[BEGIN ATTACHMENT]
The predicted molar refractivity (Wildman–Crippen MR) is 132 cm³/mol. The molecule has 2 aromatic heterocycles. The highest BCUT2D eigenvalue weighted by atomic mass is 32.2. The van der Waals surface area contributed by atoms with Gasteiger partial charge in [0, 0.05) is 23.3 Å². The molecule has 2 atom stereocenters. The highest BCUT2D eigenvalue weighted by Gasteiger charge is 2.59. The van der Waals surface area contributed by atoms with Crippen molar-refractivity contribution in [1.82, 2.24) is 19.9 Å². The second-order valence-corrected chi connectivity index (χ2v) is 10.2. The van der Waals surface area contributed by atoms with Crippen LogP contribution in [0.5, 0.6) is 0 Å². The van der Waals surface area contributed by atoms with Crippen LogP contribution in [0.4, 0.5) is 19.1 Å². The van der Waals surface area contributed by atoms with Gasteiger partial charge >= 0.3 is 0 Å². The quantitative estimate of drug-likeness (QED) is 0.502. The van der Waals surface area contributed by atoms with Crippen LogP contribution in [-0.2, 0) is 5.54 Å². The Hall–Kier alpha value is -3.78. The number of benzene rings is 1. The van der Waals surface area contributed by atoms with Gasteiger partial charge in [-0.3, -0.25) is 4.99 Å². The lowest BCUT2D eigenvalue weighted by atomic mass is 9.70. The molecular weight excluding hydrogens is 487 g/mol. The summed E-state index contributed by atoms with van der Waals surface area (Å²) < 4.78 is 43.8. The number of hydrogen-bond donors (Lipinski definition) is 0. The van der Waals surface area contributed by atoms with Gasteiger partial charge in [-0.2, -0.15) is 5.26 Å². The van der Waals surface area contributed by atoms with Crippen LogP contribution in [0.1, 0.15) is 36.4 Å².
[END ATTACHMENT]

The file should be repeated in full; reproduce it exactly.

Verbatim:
The predicted molar refractivity (Wildman–Crippen MR) is 132 cm³/mol. The molecule has 2 aromatic heterocycles. The highest BCUT2D eigenvalue weighted by atomic mass is 32.2. The van der Waals surface area contributed by atoms with Gasteiger partial charge in [0, 0.05) is 23.3 Å². The molecule has 2 atom stereocenters. The highest BCUT2D eigenvalue weighted by Gasteiger charge is 2.59. The van der Waals surface area contributed by atoms with Crippen molar-refractivity contribution in [1.82, 2.24) is 19.9 Å². The second-order valence-corrected chi connectivity index (χ2v) is 10.2. The van der Waals surface area contributed by atoms with Crippen LogP contribution in [0.5, 0.6) is 0 Å². The van der Waals surface area contributed by atoms with Crippen LogP contribution in [0.4, 0.5) is 19.1 Å². The van der Waals surface area contributed by atoms with Gasteiger partial charge >= 0.3 is 0 Å². The quantitative estimate of drug-likeness (QED) is 0.502. The van der Waals surface area contributed by atoms with Crippen LogP contribution in [-0.2, 0) is 5.54 Å². The Hall–Kier alpha value is -3.78. The number of benzene rings is 1. The van der Waals surface area contributed by atoms with Gasteiger partial charge in [-0.3, -0.25) is 4.99 Å². The lowest BCUT2D eigenvalue weighted by atomic mass is 9.70. The molecular weight excluding hydrogens is 487 g/mol. The summed E-state index contributed by atoms with van der Waals surface area (Å²) < 4.78 is 43.8. The number of hydrogen-bond donors (Lipinski definition) is 0. The van der Waals surface area contributed by atoms with Gasteiger partial charge in [-0.2, -0.15) is 5.26 Å². The van der Waals surface area contributed by atoms with Crippen LogP contribution in [0.1, 0.15) is 36.4 Å².